By Chris Reed.
Sacramento has become the latest city to consider responding to California’s acute housing crisis with “tiny homes” – small, prefabricated studio homes with bathrooms and built-in hook-ups for electricity and water.
In an era in which $2,000 apartment rentals, $600,000 homes and $300,000-plus “affordable” public housing units are normal in the Golden State, the appeal of housing that can cost as little as $40,000 per unit is obvious to government leaders dealing with growing homelessness and increased fears that expensive housing will make it difficult to attract needed workers or drive them away.
Sacramento Mayor Darrell Steinberg last month proposed spending $21 million to help pay for the addition of up to 1,000 such homes – from prefab 300-square-foot modular homes to container units that could be set up inside warehouses. Steinberg offered the proposal as the centerpiece of his agenda to respond to his city’s homelessness problem and suggested that public housing vouchers could be used for construction costs.
“It’s all in our grasp,” the mayor said in his annual State of the Downtown address. “Public funding, private funding, tangible goals, public accountability and a community commitment to whatever it takes to make this homeless problem better in Sacramento.”
Sacramento only added 235 housing units in its central city in 2017, according to the Sacramento Bee. The newspaper also recently reported that in one eight-day stretch in January, nearly 35,000 residents got on the waiting list for public housing vouchers, formerly known as Section 8 vouchers.
San Jose, Fresno, Clovis see potential in housing alternative
Some other local governments in California pursuing “tiny homes”:
San Jose – In December, the City Council voted 9-2 for a $2.3 million “tiny home” pilot program in which 40 homes would be built in one location. If the project works out, officials hope to add “tiny home” villages in each of the 10 City Council districts, the San Jose Mercury-News reported.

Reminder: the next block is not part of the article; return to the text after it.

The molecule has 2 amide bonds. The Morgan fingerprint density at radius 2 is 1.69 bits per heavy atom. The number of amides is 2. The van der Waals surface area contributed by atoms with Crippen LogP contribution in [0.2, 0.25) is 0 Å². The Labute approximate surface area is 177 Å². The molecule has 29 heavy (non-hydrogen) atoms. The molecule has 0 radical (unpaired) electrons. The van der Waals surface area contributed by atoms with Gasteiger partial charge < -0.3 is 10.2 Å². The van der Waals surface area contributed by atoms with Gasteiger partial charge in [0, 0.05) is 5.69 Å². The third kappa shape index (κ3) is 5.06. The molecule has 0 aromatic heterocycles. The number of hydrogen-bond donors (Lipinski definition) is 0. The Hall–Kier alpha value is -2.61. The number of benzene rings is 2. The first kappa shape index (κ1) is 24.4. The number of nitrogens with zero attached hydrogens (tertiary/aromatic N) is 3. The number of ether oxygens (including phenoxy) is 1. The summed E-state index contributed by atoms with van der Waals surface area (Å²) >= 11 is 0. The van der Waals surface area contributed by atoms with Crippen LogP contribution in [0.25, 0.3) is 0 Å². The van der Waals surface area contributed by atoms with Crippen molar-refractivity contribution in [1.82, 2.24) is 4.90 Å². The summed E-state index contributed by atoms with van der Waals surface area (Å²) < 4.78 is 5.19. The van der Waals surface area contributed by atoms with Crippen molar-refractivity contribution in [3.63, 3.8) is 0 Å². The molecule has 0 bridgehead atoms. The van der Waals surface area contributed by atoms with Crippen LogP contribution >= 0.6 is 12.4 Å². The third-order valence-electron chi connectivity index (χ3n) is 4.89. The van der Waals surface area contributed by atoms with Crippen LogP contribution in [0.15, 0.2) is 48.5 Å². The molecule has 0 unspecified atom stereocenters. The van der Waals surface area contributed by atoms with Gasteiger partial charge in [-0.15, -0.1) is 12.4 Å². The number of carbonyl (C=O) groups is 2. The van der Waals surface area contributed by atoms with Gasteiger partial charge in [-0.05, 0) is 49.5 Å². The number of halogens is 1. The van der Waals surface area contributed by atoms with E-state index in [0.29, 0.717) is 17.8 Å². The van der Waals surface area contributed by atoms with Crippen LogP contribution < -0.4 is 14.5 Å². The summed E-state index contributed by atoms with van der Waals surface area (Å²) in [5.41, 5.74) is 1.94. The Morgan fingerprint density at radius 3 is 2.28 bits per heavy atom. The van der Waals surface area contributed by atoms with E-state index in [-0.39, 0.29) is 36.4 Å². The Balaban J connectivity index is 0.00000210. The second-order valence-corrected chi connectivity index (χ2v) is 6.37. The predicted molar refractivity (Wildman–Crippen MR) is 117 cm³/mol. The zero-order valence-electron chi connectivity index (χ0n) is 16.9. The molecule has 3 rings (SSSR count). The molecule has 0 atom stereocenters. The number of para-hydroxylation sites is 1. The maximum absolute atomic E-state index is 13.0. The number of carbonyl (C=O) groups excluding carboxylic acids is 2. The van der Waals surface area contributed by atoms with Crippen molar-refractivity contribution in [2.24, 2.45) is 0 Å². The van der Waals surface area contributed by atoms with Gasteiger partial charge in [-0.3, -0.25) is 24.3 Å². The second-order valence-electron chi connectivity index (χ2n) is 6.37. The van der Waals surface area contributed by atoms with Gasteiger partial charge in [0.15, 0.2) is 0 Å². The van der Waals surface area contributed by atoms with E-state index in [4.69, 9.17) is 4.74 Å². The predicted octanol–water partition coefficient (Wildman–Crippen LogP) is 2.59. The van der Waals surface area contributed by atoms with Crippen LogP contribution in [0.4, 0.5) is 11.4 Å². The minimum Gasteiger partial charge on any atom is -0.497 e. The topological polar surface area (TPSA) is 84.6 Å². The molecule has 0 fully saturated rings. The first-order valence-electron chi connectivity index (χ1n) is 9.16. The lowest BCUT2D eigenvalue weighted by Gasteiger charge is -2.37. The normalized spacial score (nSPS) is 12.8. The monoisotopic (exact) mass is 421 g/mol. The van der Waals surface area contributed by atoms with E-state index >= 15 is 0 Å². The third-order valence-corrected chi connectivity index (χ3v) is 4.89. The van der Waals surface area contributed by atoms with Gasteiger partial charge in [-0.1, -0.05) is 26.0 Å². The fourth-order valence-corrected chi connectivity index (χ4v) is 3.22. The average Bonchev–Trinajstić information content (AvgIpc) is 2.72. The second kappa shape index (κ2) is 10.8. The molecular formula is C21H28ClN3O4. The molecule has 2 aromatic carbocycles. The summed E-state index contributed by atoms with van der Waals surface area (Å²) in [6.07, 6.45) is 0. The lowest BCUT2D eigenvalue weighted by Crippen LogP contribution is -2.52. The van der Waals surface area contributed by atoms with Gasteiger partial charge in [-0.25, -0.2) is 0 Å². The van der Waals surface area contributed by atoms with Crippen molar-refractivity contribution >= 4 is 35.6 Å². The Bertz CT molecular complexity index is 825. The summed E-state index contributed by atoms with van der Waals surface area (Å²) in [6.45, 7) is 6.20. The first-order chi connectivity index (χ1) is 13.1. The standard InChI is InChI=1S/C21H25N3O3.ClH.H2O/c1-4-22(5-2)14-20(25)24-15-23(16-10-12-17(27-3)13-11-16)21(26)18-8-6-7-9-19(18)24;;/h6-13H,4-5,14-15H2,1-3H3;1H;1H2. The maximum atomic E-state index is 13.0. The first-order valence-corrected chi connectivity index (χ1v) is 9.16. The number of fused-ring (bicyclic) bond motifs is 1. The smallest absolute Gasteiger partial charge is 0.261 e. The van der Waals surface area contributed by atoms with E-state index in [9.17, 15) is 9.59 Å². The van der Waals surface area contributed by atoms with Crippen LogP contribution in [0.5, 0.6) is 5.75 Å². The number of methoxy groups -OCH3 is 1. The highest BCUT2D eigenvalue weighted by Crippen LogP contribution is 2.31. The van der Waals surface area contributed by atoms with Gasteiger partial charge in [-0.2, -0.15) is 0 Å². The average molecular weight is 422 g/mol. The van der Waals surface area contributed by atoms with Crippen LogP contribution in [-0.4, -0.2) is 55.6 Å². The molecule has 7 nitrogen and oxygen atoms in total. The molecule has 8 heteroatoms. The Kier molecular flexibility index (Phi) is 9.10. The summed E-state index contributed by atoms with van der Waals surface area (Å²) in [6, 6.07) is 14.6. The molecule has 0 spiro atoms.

The cost of the first 40 homes is $73,125 each – a pittance in the metro area which in 2016 became the first in the nation to have homes cost an average of more than $1 million, according to the National Association of Realtors.
Fresno – In 2016, it became one of the first cities in the nation to formally encourage “tiny homes” when a law took effect. “The pint-sized houses on wheels – complete with kitchen, living room and loft – are now considered backyard cottages thanks to changes in the city’s zoning and development code,” the Fresno Bee reported. “That means tiny homes can be used as independent living quarters on the same lot as a single-family house granted it meets some requirements. Previously, the mobile units could only serve as temporary lodging.”
Clovis – In June, in interviews with the Fresno Bee, city officials touted a long-term development plan for the city’s Old Town that sees “tiny homes” of no more than 400 square feet build in residential alleys as the key to its revitalization.
City officials are working with a local builder to develop three models with designs that are pre-approved by the city and are available for free to the public. The city believes the “tiny houses” would cost about $50,000 on average, according to areport from Fresno County’s ABC 30 News.
Perhaps the American city farthest down the road in embracing the small housing approach is Boston. In 2014, Boston Mayor Martin J. Walsh launched a Housing Innovation Laboratory. City officials have developed a prototype called an Urban Housing Unit, or Uhu, a 385-square-foot modular apartment. The prototype, which may cost as little as $40,000 to manufacture, is pictured above.